Technology is unavoidable in today’s workshop. Be it a smart phone in your pocket that rings just when you’re stretching to apply that last clamp in the most awkward of positions, or an e-reader filled with the last two decades of woodworking magazines and sawdust, only the most stubborn among us has successfully banned all technology from their workspace. Even Roy Underhill, who will not allow something as modern as a steel measuring tape in his shop, tolerates the digital filming equipment that beams his show into our television screens.
A woodworking shop is by definition a place where a bit of the past is kept alive and the future is held at bay. In a world where more and more furniture is made from manufactured wood products that a tree would never recognize as its kin, by machines that suck a board in one end and spit a chair out the other, the small garage shop is a throwback to vanishing way of life. When we make something by hand, one piece at a time, with a material that is widely considered an old fashioned luxury, we are reversing some of the progress of our modern and enlightened society. So, why would a woodworker allow his shop to be invaded by the very essence of this society, the computers and cellphones and the tablets that are the tools of the society that seeks to destroy what the small shop stands for? Why would a man who retreats to the garage to unwind, after a forty hour work week in an office, flip on a satellite fed, high definition LCD television screen over the bench? Why would a person who cuts his dovetails by hand design that project on a sixty-four bit, four gigahertz hyper threading computer with three dimensional modeling software?
Today’s woodworker is a sawing, sanding contradiction. We take pride in our traditional craft, but if you offer us a faster way to dovetail a drawer we’ll give you four hundred bucks for the jig. We rail against cheap, mass produced furniture, but if we could justify the expense of a CNC machine you can bet we’d make every project with a digitally controlled router bit and just assemble the parts like a puzzle.
Of course, not every woodworker embraces all of the latest technology. Some still insist on the quiet, dust free bliss of traditional hand tools. Not the wood-bodied planes used for centuries, mind you. No, the best “traditional” hand tools are precisely machined to tolerances measured beyond the thousandth. They upgrade to the new tool steels created in labs and cryogenically hardened. They sharpen that steel with state of the art honing films and diamond pastes that are far finer than the messy old oil stones.
Don’t get me wrong, I’m one of you. I love the idea of traditional woodworking. I imagine myself sitting on a shaving horse with a drawknife and hickory shavings up to my waist. But I also love the idea of a micro-adjustable, multi-functional, lead-screw driven box joint jig.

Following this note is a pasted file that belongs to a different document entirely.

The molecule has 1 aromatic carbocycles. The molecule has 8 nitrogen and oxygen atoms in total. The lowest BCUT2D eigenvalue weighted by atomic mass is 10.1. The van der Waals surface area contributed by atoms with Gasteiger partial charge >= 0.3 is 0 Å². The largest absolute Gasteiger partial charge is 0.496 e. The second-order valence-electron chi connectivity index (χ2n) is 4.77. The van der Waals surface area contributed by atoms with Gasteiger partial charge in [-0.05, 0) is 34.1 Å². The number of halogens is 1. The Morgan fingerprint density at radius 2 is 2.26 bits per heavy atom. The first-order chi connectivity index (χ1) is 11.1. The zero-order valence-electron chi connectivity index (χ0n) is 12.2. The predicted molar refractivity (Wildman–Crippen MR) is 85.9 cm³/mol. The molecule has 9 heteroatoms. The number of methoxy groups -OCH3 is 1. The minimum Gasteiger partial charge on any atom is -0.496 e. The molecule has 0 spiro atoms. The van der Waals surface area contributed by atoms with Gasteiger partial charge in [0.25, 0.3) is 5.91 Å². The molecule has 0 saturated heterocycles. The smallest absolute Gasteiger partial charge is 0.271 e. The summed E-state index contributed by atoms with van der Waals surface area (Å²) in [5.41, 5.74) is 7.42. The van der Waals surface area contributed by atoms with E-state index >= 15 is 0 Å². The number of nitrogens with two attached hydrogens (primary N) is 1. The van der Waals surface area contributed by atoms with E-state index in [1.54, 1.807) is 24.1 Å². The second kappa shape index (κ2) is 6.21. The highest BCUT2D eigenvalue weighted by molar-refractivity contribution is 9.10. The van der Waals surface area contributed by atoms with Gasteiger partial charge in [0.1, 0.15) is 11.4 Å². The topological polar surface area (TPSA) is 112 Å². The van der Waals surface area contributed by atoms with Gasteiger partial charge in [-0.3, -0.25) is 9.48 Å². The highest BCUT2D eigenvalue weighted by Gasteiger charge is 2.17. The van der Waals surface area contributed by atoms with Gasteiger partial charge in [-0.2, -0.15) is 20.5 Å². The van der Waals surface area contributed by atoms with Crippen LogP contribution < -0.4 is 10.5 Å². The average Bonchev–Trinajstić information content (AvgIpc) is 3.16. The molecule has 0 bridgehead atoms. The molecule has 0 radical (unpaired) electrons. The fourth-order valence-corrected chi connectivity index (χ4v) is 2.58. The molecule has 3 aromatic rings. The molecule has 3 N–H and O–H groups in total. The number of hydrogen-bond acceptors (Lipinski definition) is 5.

I suppose it all comes down to the meaning of two words: “technology” and “traditional”. I imagine that the first caveman woodworker simply banged a stick with another stick. To him, any edged tool was “technology” and those who used them were betraying the “traditional” craft. I’ll bet the great masters of the eighteenth century had an entirely different idea of traditional woodworking than we have today. To a guy with an iron combination plane, a set of wooden skew rabbet planes must have seemed old fashioned indeed. When Stickley began mass producing his craftsman furniture in a big shop full of steam powered workstations Roubo surely rolled over in his Paris grave. But who today would look at a piece of Stickley furniture and call it a betrayal of the craft?
The point I am making is a simple one. If you want to be a true purist you’ll have to reject far more than workshop computers or power tools or even iron hand planes. You’ll have to go back to rocks and sticks. Otherwise you will just be the newfangled woodworker with all the fancy tools to the first cave man you meet. Today’s latest technologies are sure to become tomorrow’s traditional tools just as yesterday’s innovations are today’s antiques. My solution is to embrace the true tradition of the craft, and it has nothing to do with the tools or the way you use them. It has little to do with your selection of materials or choice of joinery. It’s what drove the first woodworker to pick up the first stick and say “ugh… me turn this into chair for Thag…” It’s the desire to create something from scratch, to take raw materials and turn them into something you can point to and say “I made that”. It’s art even if you’re not artistic, you’re creating even if you’re not creative. THAT is the true woodworking tradition, and it won’t matter if woodworkers of the future cut flawless joints with lithium crystals controlled by a series of eye blinks from an easy chair. Because some day, even that will be considered old school woodworking.